Brenda Banville has been sleeping in a McDonald’s parking lot about an hour from Boston. At 61, she’s living out of a car with her adult son.
The backseat of the weathered blue car is filled with important papers, a box fan and a few blankets. Usually there’s some food, but recently, they ran out. At night, they recline the cramped sedan’s front seats.
“I sleep on the side with my coat for a pillow,” Banville said.
A little over a year ago, Banville and her son lost their apartment. They got a room at a faded pink roadside motel in the same Massachusetts town where she’s lived for 39 years. Then, Banville says, the cost of the room went up — and they couldn’t afford to stay anywhere besides her son’s car.
Soon after leaving, Banville and her son learned nearly all of the motel rooms were being used for the state’s family shelter system.
The number of parents and children in the system has grown at such a record-breaking pace that Massachusetts has run out of shelter units. To fill the gap, the state has rented thousands of hotel and motel rooms. Now, more than 3,700 homeless families live in those rented rooms. And in a first, the state has ended its guarantee to house families that qualify for the shelter system, instead placing them on a waitlist.
Experts say the use of hotels and motels as shelters has disrupted some markets and sent prices up. Some of the rate hikes are because hotel owners are capitalizing on the state’s desperate need for rooms. Other price increases are because the overall supply of rooms has dropped in certain areas.
While state officials and shelter providers work to avoid displacing longtime motel residents, like Banville, housing advocates say they are aware of cases where people have been pushed into homelessness.
When Banville started staying at the motel, she remembers feeling lucky to find an understanding owner. The room she and her son shared cost between $75 and $90 a night, depending on the season, but sometimes the Banvilles couldn’t pay in full.
“If [my son] didn't have 20 more dollars, they would let him owe him until the next day, because some days he makes more money than other days,” Banville explained.
Her son, Steven, delivers food for the app DoorDash. He was making enough money to scrape by, but in September, motel management said the rent was going up — and they’d have to pay weekly rather than nightly.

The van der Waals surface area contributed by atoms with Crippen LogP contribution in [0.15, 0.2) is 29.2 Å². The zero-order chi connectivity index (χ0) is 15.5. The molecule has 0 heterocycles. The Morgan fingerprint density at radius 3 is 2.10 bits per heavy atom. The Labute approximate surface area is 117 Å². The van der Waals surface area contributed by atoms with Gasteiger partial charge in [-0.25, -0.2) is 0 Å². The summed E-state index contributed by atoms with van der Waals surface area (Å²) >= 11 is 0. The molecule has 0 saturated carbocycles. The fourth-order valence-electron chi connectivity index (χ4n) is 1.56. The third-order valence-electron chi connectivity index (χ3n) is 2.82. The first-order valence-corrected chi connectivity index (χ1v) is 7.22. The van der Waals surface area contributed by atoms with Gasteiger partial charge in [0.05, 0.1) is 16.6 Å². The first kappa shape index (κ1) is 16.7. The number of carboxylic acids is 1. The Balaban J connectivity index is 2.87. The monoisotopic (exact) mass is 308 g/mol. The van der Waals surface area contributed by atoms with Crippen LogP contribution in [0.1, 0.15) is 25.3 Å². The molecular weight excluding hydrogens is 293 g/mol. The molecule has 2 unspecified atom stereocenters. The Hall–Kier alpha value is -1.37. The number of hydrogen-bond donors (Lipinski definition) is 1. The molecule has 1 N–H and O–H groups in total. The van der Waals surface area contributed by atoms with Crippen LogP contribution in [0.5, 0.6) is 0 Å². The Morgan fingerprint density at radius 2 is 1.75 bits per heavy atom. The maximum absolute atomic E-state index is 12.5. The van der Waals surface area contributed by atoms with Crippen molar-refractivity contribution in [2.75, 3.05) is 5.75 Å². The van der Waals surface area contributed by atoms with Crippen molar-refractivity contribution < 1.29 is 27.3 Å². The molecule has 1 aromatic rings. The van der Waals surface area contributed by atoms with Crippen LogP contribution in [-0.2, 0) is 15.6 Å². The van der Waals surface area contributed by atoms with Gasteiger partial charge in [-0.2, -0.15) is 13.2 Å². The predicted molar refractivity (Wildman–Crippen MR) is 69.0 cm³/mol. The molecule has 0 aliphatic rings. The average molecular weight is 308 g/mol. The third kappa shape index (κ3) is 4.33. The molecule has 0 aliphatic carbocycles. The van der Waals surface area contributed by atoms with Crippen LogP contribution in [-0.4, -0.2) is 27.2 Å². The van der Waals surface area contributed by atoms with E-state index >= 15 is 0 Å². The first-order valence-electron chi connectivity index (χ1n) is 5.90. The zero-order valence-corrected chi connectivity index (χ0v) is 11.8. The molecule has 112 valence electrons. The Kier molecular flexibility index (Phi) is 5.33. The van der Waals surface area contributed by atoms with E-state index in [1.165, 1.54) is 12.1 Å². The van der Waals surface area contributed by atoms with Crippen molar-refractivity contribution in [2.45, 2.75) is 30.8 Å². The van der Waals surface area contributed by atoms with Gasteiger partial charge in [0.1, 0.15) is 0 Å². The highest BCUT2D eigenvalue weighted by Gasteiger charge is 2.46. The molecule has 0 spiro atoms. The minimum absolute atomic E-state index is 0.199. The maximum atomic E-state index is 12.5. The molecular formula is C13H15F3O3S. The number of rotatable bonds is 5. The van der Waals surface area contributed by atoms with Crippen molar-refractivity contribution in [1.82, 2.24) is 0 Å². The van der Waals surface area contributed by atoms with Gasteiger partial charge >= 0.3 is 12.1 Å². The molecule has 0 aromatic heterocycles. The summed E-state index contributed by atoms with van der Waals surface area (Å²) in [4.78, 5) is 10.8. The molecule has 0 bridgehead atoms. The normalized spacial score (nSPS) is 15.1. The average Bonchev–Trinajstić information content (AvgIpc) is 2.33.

“We didn't have it,” Banville said. “So we had to leave.”
The motel owner declined interview requests, but shelter staff confirms they are paying a nightly rate of $120 per room, or $840 a week. WBUR is not including the name of the motel or the town, because family shelter sites have been targeted by hate groups.
Housing advocates say it’s unclear how many hotel-turned-shelter rooms formerly provided long-term housing for other people.
“The data piece is hard,” said Rachel Heller, CEO of Citizens’ Housing and Planning Association. “If someone's not connected to any particular program or service, how would we know that this is happening?”
However, housing advocates and other experts say they've heard of people being pushed out of hotels and motels.
“It's happening enough that it's clear it's a problem,” Heller said.
"We're there to help people that are homeless. Our mission is never to put anybody in a position where they're going to become homeless."Colby O'Brien
Converting hotels into homeless shelters is a decades old idea, but it became widespread during the pandemic lockdowns. “A lot of hotel rooms were empty during the early COVID times, so that worked out really well,” explained Steve Berg, the chief policy officer at the National Alliance to End Homelessness.
Now, in places from Maine to California, this strategy is still in use. But the dynamics have become more complicated, with lots of jockeying for limited space.
“The problem is there’s not enough housing for everyone,” Berg said. “So whoever gets it, is at the expense of someone else who doesn’t get it and has to go live someplace worse.”
Berg says this challenge is particularly acute in parts of the country where migrant populations are spiking.
“If you suddenly add a whole bunch of new people that's going to mean somebody's got to make decisions about who isn't going to get the help,” he said.
In Massachusetts, roughly half the parents and children in the shelter system are new immigrants. Gov. Healey has begged for federal help, including funding and expedited work permits.
Over the summer, Healey announced a state of emergency, and her administration has expanded rental support programs, opened new welcome centers and deployed the National Guard to coordinate resources at unstaffed hotel and motel shelters. The governor established a maximum population for the shelter system and paved the way to limit the length of time families can stay in shelter.
In a fact sheet provided by the Healey administration to legislators in September, state officials wrote that, “the Administration works to ensure that no person or family currently living in a hotel or motel is displaced as a result of our efforts to shelter families in need.”
One challenge, according to a spokesperson for the Executive Office of Housing and Livable Communities (EOHLC), is hotel and motel owners manage their own reservations.